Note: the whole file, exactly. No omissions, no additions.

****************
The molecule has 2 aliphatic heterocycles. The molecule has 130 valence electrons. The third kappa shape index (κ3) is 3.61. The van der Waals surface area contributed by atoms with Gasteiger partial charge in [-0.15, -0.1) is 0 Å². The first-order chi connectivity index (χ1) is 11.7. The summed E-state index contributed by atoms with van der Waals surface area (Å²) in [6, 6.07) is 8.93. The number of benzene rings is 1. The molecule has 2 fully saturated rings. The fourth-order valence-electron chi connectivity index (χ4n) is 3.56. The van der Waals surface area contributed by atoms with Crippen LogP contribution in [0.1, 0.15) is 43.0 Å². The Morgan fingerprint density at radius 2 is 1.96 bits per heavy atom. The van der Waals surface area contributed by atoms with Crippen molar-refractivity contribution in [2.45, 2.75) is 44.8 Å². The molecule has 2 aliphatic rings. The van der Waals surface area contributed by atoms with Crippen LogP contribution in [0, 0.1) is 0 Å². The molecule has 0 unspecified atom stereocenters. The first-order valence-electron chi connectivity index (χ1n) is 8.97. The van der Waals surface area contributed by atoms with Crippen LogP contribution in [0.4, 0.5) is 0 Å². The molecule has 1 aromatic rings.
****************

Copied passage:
The molecule has 2 aliphatic heterocycles. The molecule has 130 valence electrons. The third kappa shape index (κ3) is 3.61. The van der Waals surface area contributed by atoms with Gasteiger partial charge in [-0.15, -0.1) is 0 Å². The first-order chi connectivity index (χ1) is 11.7. The summed E-state index contributed by atoms with van der Waals surface area (Å²) in [6, 6.07) is 8.93. The number of benzene rings is 1. The molecule has 2 fully saturated rings. The fourth-order valence-electron chi connectivity index (χ4n) is 3.56. The van der Waals surface area contributed by atoms with Crippen LogP contribution in [0.1, 0.15) is 43.0 Å². The Morgan fingerprint density at radius 2 is 1.96 bits per heavy atom. The van der Waals surface area contributed by atoms with Crippen molar-refractivity contribution in [2.45, 2.75) is 44.8 Å². The molecule has 2 aliphatic rings. The van der Waals surface area contributed by atoms with Crippen LogP contribution in [0, 0.1) is 0 Å². The molecule has 0 unspecified atom stereocenters. The first-order valence-electron chi connectivity index (χ1n) is 8.97. The van der Waals surface area contributed by atoms with Crippen LogP contribution in [0.4, 0.5) is 0 Å². The molecule has 1 aromatic rings.